The imagery of The Diminishing Present is less a set of pictures than a series of moments in which spaces, mechanisms, signs, objects and events in the instrumentalist, modified landscape of the contemporary order have become independent of causation or function. It resembles a set of location shots for unmade films from lost scenarios.
(...)This landscape is actual, familiar, always there, and yet imaginary, unseen. It is the other place, which is always this place, in thesethings; it is there when our backs are turned, while we sleep, or as we drive past in the unconsciousness of speed, in the half-life of routine it is the landscape that survives our absence.
(Osborne, Peter D., The Accidental theorist, in The Diminishing Present, The Moth House 2005)
The Diminishing Present, by Edgar Martins, will be launched today at Galeria Graça Brandão, after the London lauch at The Photographer's Gallery on the 29th of June.
Rob Gardiner, from the nyclondon.com website, took his pinhole and walked along London Underground's Circle Line, taking pictures between each two stations. The result is an interesting, and necessarily slow, view of the city, showing that while you main gain in time by travelling on the underground, you always lose in knowledge of the city above (even more in case you're a visiting tourist).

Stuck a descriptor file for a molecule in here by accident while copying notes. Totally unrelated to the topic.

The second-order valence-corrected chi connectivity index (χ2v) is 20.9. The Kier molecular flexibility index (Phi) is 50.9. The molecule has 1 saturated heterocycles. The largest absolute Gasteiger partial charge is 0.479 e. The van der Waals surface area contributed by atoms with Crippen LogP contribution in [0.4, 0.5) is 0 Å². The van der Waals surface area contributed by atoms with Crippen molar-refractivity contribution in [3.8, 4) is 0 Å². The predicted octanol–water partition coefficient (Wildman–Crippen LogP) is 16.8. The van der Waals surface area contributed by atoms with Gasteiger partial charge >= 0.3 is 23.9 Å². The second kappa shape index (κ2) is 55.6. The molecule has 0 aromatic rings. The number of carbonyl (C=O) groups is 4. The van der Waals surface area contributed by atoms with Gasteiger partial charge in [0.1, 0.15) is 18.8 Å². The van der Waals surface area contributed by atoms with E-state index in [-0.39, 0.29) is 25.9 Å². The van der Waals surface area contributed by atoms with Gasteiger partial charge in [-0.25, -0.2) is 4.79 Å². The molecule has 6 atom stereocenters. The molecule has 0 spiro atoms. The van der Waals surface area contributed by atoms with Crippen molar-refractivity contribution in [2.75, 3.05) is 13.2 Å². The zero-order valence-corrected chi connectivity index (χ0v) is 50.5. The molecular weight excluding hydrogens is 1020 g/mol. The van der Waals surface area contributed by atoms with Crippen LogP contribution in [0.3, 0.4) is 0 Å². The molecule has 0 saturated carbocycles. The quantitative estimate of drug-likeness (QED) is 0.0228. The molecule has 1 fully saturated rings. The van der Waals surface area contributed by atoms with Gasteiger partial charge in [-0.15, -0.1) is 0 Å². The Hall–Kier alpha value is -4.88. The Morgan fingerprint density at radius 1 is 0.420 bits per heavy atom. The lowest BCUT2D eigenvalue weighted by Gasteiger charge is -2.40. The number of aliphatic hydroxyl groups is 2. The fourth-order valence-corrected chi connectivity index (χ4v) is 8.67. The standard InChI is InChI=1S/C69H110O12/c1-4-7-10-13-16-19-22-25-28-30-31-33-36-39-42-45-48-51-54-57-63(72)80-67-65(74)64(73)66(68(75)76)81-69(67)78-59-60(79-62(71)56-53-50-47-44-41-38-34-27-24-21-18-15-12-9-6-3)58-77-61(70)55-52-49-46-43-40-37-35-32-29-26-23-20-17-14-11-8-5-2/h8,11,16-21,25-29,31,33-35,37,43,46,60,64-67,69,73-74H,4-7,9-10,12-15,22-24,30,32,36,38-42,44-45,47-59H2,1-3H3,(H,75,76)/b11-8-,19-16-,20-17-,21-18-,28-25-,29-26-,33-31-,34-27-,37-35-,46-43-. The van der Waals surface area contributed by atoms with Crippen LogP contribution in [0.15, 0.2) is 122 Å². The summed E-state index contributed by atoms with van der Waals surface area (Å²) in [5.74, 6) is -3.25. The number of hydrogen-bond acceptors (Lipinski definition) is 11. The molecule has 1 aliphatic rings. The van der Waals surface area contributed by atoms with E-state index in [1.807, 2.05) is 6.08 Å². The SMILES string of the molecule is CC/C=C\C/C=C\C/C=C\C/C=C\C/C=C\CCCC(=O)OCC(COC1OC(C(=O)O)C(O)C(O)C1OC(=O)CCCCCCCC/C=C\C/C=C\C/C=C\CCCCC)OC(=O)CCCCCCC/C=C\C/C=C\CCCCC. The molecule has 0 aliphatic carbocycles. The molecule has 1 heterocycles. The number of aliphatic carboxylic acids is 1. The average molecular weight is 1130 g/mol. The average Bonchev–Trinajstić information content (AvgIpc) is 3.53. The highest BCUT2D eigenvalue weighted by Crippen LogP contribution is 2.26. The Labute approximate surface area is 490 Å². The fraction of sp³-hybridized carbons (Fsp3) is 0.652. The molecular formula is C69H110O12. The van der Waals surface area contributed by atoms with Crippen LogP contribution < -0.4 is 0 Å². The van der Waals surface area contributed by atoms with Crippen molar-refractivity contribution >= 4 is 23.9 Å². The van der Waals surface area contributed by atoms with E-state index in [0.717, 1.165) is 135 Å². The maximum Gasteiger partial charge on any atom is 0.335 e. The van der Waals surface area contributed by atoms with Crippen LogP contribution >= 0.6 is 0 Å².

The several posts related to Rob Gardner's walk are in his blog, under the pinhole tag.
Les Stone specialises in chronicling, among others, the effects of war on the populations of several countries. During the last twenty years he has photographed in Iraq, Afghanistan, Israel, Kosovo, and many other places. In his website it is possible to see the work he created along the years.
Plrds.com, a website managed by Mike Brodie, gathers a number of photographers that use Polaroids as a means of expression. The number of different visions in this website deserves a careful visit. Additionally, Mike has managed to give also a physical shape to the project: he has already edited two volumes of "Plrds Series", a hand-made book that gathers images from the several members of the website. I received yesterday Plrds Series #2 and it has been a great way of finding very interesting images.
Through a post in "O Manancial da Noite", I discovered the website of photographer Edmund Leveckis, where he shows us his vision of his city. "New York in black & white, dark, pasty and grainy", says Tiago in his post - and he's absolutely right. I will definitely spend some time browsing through this website.